The way to achieving successful journey management contains multiple steps, the first of which is visually documenting customer journeys, and the second is creating a repository of customer journey maps for the organization. Read on to learn why you need such a repository and how to get started.
What is a customer journey map repository?
A customer journey map repository is a centralized location or database where organizations store and manage all their customer journey maps. The repository allows you to collect and organize maps, making them easily accessible to different teams and departments.
It serves as a knowledge hub, making it easier for teams to collaborate, analyze, and make informed decisions based on the insights gained from the maps.
Having a repository will bring your organization multiple benefits:
- Establishing a holistic understanding of the customer experience
Instead of focusing on isolated touchpoints, you can consider the entire, end-to-end, journey and understand the overall customer experience. A journey map repository gives you the flexibility to see a bigger picture or a closer view of customer journeys or their specific parts, switching between them whenever needed.
- Improved collaboration among departments and cross-functional knowledge sharing
Chances are, every department in your organization has its own interpretation of customer pain points, interactions, expectations, goals, etc. Having a unified CX vision breaks the silos, helps develop customer empathy, and prompts departments to collaborate more closely to ensure a smooth experience.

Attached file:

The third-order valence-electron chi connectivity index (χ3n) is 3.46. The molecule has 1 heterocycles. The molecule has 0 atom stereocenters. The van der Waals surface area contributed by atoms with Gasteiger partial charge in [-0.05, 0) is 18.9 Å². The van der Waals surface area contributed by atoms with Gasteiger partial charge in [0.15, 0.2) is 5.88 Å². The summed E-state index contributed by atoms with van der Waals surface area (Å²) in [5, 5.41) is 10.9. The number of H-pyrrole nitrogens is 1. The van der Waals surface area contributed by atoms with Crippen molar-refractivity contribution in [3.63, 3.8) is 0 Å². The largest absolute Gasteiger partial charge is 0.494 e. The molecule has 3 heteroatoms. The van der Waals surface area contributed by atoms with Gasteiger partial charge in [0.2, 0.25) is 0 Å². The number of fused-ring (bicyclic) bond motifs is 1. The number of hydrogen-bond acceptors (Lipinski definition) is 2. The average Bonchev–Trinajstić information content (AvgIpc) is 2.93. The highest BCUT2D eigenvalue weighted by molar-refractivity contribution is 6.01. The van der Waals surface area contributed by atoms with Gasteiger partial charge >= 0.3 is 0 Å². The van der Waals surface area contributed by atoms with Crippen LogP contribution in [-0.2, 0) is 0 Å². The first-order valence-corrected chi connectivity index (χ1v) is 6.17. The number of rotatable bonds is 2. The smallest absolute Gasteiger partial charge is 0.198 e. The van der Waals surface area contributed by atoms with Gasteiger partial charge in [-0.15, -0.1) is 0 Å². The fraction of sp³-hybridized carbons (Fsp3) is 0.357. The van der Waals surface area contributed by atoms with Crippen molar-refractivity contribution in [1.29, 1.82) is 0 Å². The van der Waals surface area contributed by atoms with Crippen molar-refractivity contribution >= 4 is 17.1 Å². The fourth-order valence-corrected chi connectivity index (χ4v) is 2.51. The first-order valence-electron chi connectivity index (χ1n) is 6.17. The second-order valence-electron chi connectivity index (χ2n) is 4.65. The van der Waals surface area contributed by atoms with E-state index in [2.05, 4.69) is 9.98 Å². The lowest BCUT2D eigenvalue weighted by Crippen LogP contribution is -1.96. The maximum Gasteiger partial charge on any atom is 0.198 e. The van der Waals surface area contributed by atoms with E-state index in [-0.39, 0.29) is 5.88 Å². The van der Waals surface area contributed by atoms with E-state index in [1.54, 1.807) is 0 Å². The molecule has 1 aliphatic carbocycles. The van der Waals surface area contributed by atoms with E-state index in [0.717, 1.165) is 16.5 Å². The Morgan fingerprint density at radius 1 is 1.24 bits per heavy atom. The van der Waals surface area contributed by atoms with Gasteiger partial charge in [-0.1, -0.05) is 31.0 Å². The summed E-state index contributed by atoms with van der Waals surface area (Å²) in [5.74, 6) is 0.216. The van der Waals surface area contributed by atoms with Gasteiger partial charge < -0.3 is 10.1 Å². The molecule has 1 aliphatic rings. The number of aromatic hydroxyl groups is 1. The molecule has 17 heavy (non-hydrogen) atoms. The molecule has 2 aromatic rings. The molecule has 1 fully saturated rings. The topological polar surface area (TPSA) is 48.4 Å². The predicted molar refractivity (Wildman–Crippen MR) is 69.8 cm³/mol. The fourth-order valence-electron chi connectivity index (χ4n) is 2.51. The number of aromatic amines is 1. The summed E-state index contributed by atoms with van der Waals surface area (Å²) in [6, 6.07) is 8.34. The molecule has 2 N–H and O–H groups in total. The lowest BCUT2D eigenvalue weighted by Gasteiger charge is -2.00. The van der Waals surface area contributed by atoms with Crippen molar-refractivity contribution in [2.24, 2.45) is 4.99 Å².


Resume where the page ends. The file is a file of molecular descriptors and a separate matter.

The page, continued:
- Maintaining consistency and alignment in CX across various touchpoints and channels
Customers view your organization as one entity. For example, you provide warehouse services to businesses in different U.S. states. You have a long-time client from Arizona who has recently expanded its business to California and Florida and wants to use your services in these states too. It’s quite natural for the client to expect the same level of service as it is in Arizona. But ask yourself: how sure are you that your will meet these expectations?
Establishing a repository of customer journeys can help you “bridge the gap”, aligning all departments in their understanding and approach to delivering a seamless CX.
- Identifying gaps, bottlenecks, and opportunities for improvement
By collaboratively reviewing journey maps, teams can collectively identify gaps in the current experience, new opportunities for engagement, or spot best practices to copy, prompting joint initiatives and projects.
For example, your customer support department often deals with the issue: new users find your onboarding process clunky and get stuck at some point. They created a step-by-step description of the process in the Help Center to share with users, recorded a video guide, and are ready to jump on a quick customer call at any time. Not a big problem as there are few complaints, and the issue is resolved quickly? Maybe. But it does impacts the overall experience and it's clearly visible on the map. Knowing about that impact, the IT department is more likely to prioritize this issue on their to-do list.